Can I Handle the Seasons of My Life?

This weekend, I managed to have a social life while improbably watching a million hours of television. Consequently, I caught most of Mean Girls and most of Empire Records. Two films that bookend the formative years of my youth. In middle school, it seemed there could be no place or group of people cooler than the misfit employees of Empire Records. Mean Girls (simultaneously the antithesis of Empire Records and the post-Britney Spears answer to the desire to belong to something more special than oneself) came out just as I had finished high school, but not before I’d matured past the catty, snarky mentality it portrays with painful accuracy.

My personal evolution surrounding these films aside, both set up so many young stars for success. Look what’s happened to Liv Tyler, Rene Zelwegger, Rachel McAdams, and of course Lindsey Lohan. And as of Saturday night, I know what’s going on with Lacey Chabert and Ethan Embry.

If you haven’t seen Lifetime’s Imaginary Friend, do yourself a huge favor and check it out. This thriller is amazing because, even at the very end of the movie, I have no idea what happened. I don’t understand who killed who, who was crazy, who was imaginary. I like to think of it as an allegory of the current American political climate, but actually, it’s really just a poorly written movie sensationally acted by two of my generation’s unsung heroes.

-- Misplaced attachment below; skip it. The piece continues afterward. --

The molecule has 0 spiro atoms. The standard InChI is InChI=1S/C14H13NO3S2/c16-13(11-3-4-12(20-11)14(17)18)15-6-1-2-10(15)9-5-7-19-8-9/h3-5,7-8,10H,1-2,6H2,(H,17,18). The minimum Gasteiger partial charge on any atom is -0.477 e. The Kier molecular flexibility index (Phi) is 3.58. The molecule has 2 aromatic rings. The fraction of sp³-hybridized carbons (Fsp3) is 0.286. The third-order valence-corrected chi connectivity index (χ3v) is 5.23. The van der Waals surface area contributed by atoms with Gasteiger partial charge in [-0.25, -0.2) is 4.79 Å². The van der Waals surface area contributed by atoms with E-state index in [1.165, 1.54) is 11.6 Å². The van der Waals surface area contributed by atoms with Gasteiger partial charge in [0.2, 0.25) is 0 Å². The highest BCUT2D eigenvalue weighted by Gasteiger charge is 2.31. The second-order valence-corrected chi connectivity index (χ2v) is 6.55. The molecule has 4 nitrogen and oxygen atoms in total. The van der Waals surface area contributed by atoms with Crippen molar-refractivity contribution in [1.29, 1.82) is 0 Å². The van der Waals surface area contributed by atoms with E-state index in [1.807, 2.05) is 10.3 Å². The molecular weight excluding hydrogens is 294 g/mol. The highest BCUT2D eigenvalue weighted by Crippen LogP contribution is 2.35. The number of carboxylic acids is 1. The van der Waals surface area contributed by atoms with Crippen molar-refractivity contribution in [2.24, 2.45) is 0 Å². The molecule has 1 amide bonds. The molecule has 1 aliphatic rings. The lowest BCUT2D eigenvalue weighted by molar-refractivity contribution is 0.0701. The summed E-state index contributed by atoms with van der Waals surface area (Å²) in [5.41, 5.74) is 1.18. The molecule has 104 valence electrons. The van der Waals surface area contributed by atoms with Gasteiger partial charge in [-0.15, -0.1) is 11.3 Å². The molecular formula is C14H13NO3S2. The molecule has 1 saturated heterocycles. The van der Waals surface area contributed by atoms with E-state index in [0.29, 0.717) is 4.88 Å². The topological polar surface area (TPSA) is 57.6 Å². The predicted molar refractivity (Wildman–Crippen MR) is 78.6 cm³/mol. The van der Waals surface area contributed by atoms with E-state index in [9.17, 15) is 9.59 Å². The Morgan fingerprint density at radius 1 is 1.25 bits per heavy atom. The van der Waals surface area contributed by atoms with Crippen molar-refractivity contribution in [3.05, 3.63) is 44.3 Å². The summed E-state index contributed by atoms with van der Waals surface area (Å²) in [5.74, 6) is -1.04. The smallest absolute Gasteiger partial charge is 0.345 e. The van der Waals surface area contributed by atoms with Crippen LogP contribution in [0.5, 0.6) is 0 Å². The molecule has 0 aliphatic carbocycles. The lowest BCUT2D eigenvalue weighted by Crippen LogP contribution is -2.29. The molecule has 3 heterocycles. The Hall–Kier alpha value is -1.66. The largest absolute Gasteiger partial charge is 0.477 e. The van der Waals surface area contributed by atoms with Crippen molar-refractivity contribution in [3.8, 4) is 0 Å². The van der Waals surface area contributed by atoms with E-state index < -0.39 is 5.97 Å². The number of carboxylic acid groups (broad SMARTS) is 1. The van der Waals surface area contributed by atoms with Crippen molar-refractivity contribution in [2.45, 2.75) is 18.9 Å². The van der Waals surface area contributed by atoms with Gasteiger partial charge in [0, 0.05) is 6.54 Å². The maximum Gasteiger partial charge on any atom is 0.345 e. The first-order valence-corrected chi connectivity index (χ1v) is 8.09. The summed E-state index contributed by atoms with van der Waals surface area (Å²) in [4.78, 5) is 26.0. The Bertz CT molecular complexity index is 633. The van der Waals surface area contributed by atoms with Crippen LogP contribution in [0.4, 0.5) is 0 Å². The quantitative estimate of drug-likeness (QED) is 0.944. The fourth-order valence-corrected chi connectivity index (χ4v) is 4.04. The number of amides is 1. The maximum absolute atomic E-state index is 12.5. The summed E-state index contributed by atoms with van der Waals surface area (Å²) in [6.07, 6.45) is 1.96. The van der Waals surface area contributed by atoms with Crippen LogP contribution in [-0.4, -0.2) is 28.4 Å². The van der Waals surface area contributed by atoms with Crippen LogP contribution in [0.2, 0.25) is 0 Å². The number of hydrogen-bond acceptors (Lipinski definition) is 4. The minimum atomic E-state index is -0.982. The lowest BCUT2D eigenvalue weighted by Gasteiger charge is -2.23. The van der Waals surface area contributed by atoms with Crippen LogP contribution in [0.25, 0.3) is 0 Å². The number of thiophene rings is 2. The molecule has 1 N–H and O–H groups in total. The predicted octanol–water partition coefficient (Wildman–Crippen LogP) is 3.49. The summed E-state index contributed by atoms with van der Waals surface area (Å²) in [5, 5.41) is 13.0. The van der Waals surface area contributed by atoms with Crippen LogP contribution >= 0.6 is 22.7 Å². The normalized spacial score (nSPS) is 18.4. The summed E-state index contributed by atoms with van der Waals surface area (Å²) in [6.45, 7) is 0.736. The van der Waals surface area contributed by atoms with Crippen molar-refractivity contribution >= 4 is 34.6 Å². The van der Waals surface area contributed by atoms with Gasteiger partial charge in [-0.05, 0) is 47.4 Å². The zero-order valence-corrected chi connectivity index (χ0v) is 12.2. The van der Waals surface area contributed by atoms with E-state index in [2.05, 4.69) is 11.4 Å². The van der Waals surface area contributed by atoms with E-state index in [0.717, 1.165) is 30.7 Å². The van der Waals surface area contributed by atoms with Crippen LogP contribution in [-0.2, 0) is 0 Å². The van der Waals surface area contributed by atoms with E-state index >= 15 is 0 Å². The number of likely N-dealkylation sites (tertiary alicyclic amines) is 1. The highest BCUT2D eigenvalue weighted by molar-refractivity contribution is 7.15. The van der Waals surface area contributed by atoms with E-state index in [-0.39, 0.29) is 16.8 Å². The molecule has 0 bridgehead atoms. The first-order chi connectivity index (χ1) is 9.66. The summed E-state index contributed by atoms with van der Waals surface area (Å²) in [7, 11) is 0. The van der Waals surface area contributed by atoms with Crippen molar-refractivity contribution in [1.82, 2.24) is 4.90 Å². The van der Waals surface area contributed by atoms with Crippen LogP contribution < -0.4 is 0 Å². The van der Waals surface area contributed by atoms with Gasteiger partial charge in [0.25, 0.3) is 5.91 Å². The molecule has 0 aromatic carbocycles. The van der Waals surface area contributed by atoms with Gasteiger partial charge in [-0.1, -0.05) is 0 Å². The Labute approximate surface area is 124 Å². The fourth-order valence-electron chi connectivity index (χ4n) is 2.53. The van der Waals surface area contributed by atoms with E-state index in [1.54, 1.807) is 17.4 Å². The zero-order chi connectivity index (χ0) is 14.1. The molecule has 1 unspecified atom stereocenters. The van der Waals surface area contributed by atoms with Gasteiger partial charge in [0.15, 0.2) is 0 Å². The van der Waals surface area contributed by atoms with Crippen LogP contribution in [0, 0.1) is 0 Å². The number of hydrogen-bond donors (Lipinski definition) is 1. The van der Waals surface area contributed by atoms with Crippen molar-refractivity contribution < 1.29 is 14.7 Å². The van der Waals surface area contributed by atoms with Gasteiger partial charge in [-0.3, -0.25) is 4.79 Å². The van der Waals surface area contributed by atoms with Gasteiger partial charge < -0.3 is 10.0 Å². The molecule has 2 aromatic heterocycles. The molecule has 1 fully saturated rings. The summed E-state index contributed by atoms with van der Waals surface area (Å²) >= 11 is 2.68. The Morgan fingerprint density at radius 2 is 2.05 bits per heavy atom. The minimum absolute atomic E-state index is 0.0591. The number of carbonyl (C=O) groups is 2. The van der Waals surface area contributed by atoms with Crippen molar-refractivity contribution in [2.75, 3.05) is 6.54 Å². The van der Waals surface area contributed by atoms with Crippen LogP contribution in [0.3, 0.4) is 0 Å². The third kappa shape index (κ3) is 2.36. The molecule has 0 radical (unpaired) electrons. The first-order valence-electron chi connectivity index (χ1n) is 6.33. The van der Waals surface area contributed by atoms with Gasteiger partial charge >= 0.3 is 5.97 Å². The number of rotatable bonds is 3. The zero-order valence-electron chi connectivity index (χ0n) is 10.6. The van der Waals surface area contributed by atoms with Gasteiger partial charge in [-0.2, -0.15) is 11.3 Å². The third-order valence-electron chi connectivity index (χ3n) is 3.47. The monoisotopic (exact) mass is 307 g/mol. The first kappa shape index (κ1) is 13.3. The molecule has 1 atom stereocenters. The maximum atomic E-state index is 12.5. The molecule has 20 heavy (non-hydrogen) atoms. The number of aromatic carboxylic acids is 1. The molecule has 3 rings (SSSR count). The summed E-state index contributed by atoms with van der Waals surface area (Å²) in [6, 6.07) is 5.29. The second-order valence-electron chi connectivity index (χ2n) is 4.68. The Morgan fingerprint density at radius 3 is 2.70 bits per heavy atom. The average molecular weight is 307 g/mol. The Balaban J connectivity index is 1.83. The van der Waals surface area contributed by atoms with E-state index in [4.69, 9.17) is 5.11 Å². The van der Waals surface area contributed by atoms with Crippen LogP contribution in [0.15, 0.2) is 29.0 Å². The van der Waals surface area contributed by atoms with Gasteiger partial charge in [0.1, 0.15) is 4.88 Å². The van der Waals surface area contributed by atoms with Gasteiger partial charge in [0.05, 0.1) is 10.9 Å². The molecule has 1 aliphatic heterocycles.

Lacey Chabert is beloved by millions as the youngest member of Party of Five, a show I was definitely not allowed to watch growing up, but she shone as Gretchen Weiners, the most unstable of the Plastics. She was brilliant, but has yet to enjoy the same mainstream success as the rest of her cohorts. This may be because she has become physically indistinguishable from Jennifer Love Hewitt. It’s uncanny, as though they were secretly the same brilliant actress all along.

Ethan Embry stole the hearts of mostly those same millions playing an offbeat heartthrob in Can’t Hardly Wait, That Thing You Do, and Vegas Vacation! He has worked steadily for the last twenty years. I don’t know when this happened, but he aged really quickly. He is four years older than Lacey, but looks as though he could be her father. I wish I could say that was the director’s vision, achieved through crafty make-up, but I know Lifetime doesn’t have that in the budget.

Imaginary Friend, which I would not have turned off had the Zombie Apocalypse come right to my door, is a paragon of Lifetime’s cinematic quality. But despite its greatness, the movie left me feeling a little blue. Nothing reminds you of your own mortality like seeing your teen idols (or demi-idols) aging before your very eyes. With Photoshop and plastic surgery, it’s easy to delude ourselves of their eternal youth, and thus our own. Thank goodness we have Lifetime movies to provide enough self awareness to bring us to our knees.

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